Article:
I had to remind myself to breathe today. I saw a new patient that became very angry and started shouting at their partner in another language in my hallway. It was a tense moment for everyone in my office, and I was afraid I would have to call 911. Luckily, the situation de-escalated, but my breathing did not return to normal for quite some time. I was agitated and anxious, and breathing fast and high into my chest. Instead of calming down, I wondered why I felt so nervous even an hour later. My own physiology was at fault. My rapid breath was increasing the CO2 in my body, and not allowing the exchange of oxygen I needed. When I finally figured this out, I was able to bring it back into conscious control.
Breathing is not a totally unconscious physical function of our body. We can control our breath, where it goes, how fast or slow, at least to a certain extent. And the way we breathe significantly affects our physical and emotional responses to stress. Deep, conscious breathing into the abdomen triggers the parasympathetic nervous system and can override the stress response. But we must focus to create this type of breathing if we are already anxious. Stress hormones like epinephrine increase our respiratory rate, and we tend to breathe quickly to suck in as much oxygen as possible. If we don't take the time to exhale fully, we can end up with too much toxic carbon dioxide in the blood, and become light-headed and dizzy... these can be some of the first symptoms of a panic attack!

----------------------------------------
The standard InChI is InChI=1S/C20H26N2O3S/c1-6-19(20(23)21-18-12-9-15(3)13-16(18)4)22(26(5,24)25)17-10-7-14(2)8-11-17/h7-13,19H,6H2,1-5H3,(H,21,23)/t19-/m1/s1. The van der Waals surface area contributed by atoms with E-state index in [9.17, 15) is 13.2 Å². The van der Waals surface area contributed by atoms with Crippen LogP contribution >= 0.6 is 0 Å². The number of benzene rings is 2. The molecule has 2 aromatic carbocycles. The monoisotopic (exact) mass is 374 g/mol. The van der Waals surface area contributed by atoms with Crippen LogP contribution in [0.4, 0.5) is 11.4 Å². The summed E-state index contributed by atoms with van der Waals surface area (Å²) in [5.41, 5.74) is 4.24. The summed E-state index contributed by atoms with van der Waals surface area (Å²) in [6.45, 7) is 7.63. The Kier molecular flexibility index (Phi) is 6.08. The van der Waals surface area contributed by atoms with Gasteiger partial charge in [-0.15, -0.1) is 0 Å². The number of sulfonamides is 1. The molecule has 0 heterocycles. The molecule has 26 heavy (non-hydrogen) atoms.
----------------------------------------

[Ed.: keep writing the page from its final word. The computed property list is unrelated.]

So how do we take control of our breath? The first thing to do is recognize a stressed breathing pattern. Sitting quietly and simply observing the breath is a good place to start. I finally recognized my shallow breaths when I felt my heart pounding and kept yawning. Hmm, my body trying to tell me something! The next step is to slow the rate of breathing. Don't hold the breath, simply sip the air in more slowly through the nose. Inhale all the way into the belly, the chest and finally up to the collar bones, then exhale. Make the exhale longer than the inhale. A good place to start is inhale for a count of 4, exhale for a count of 8. Do this for several breaths or a few minutes, ideally, and you will feel the calmness start to return.
Dysfunctional breathing patterns, like any good dysfunction, develop from years of bad habits, and can take a lot of observation and redirection to correct. However, the payoff is short-circuiting anxiety before it takes over. Fear and stress are a part of most of our lives at some point or another. The breath is a powerful tool we always have with us to regain our center.